Monday, February 28, 2011

Stick out while fitting in.

People don’t want to deviate from their normal routine.

So how do you get them to notice you? Interrupt their day? Force them to pay attention to you?

Don’t be intrusive. Don’t make them change their workflow to make time for a sales pitch.

Two examples of sticking out while fitting in:
  • You have a new product and want to spread the word. Modify your business card for a while. On one side of the card include an elevator pitch for your new product.  Later, when they’re going through their cards, they’ll remember the conversation they had with you.
  • You need to connect with a prospect that is difficult to reach. Send a personal video introduction via email. Your prospect goes through his emails just like the rest of us. And if you are lucky, he just might watch what you sent him.

Follow these steps when brainstorming for an idea like this:
  • What do you want to communicate to this person?
  • What are his common habits?
  • Where’s the spot for creativity

This is not an easy task. Madison Avenue was built on this problem.

Monday, February 21, 2011

Please, (don't) act your age.

When you were a child you absorbed information like a sponge. You laughed more. You explored the world in daring and unselfconscious ways. Remember playing in the creek?

There are many reasons why you may have lost those child-like traits. You went through difficult relationships. You had crappy jobs. Responsibilities piled up. You got a mortgage. You had kids.

This all leads to risk aversion.

But what would your life look like if you carried some of those child-like traits into adulthood?

  • Learning would be easier.
  • You would laugh more.
  • Exploring the world like a child, you would find business opportunities, personal interests, and relationships that you might have missed.

As adults, we see the world through the narrative of our past. And we let it bind us.

Do something today that scares you. 

Monday, February 14, 2011

Your Tribe is Shrinking, You Have Three Options, Choose Wisely

You share 99.99% of your genes with people who lived 10,000 years ago. These people were hunter-gatherers. They banded into tribes of thirty to fifty, and could support no more. Everyone sought food, every day. They stayed lean and mobile to go where the food was.

Today, 99.99% of your genes are still in a tribe looking for food. But things have changed. There is abundance. People can remain in one place now. There is time to organize and specialize. And tribes have grown much larger. Your company is a tribe, accumulating wealth by meeting a market demand.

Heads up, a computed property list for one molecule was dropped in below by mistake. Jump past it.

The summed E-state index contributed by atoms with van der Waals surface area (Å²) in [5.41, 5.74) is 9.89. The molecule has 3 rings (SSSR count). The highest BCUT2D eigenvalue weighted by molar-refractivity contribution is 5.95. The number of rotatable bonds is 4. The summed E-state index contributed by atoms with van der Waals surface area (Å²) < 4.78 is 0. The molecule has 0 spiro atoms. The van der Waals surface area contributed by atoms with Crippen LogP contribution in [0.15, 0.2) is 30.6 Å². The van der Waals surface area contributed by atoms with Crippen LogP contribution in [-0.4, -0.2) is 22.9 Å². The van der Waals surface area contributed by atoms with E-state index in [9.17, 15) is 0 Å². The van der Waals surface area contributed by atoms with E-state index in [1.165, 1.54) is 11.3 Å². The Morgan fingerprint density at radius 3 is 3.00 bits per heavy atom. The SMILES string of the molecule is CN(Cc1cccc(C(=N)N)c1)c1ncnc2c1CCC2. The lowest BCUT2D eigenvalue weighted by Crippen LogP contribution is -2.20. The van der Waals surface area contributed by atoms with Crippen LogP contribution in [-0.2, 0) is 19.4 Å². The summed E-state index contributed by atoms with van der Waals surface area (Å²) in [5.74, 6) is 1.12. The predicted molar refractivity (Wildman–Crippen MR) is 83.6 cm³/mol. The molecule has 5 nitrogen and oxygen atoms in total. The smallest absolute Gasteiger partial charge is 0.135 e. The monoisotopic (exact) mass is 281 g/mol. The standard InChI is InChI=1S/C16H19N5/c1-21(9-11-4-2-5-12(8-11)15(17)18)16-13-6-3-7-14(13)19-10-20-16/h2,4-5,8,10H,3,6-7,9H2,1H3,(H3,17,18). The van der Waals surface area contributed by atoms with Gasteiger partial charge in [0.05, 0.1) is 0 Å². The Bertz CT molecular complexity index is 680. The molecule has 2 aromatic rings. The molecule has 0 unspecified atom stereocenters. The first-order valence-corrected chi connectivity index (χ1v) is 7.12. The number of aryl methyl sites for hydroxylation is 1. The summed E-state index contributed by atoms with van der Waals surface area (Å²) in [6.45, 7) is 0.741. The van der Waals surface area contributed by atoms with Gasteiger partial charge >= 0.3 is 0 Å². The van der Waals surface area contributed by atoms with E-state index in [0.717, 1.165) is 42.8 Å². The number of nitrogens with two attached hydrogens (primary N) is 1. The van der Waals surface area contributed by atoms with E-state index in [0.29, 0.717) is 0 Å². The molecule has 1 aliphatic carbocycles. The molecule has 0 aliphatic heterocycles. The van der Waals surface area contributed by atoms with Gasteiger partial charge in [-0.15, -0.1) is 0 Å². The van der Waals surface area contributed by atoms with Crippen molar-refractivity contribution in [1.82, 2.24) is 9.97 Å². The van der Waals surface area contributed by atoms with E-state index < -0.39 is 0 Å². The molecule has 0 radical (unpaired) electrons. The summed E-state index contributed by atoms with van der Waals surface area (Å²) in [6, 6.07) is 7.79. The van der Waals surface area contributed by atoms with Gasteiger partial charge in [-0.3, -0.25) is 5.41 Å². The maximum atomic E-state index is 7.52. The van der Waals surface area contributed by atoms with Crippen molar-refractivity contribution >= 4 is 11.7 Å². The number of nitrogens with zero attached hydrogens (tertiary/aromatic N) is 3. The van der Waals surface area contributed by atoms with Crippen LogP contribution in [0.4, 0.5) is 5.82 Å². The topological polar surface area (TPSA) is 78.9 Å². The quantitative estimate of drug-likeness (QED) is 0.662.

But over the past few years the food has been drying up in your area. Your tribe was built on the assumption of abundance, so they are unable to move. To survive they kick people out of the tribe. You are faced with three choices.

  • You can live in fear of being sacked and continue with your tasks of seeking ever scarcer food.
  • You can make a dash for another tribe.
  • You can strike out on your own, seeking food without a tribe.
Tough decision. There are a couple of things to keep in mind. Your tribe does not act in your best interest. Many other tribes are also shrinking. And the data says that a first time entrepreneur has a 20% chance at success.

Who knows which option will work. But there’s only one where you are the master of your own destiny.

Monday, February 7, 2011

Recruit Timid Employees for Sales, Ignorance is Bliss

Sometimes, ignorance is bliss and profitable.

It would be nice to get more of your people into the sales effort, but the problem is that a lot of them are timid.

Why are they timid? The fear of rejection? The fear of failure? We all have these fears. If you’re in sales, you’ve learned how to deal with them in your own way. The others need more practice. But you don’t have years to train them. You need help now.

So do two things to minimize the amount of fear they have to face. One is optional.
  • Liquid courage (optional)
  • Lower the cost of failure - Do not burden your newly minted salesmen with the knowledge that Bob Young is a prospect you’ve been chasing for years. Simply tell them Bob Young is a prospect. 
That’s right. Withhold information. This is one case where a level of ignorance will help your cause. If your new salesmen know how important Bob Young is, they’re going to get nervous when they meet him. So don’t make Bob scary.

Later, when they tell you about their conversation with Bob, tell them how you’ve been chasing him for years. That is a wonderful, empowering moment.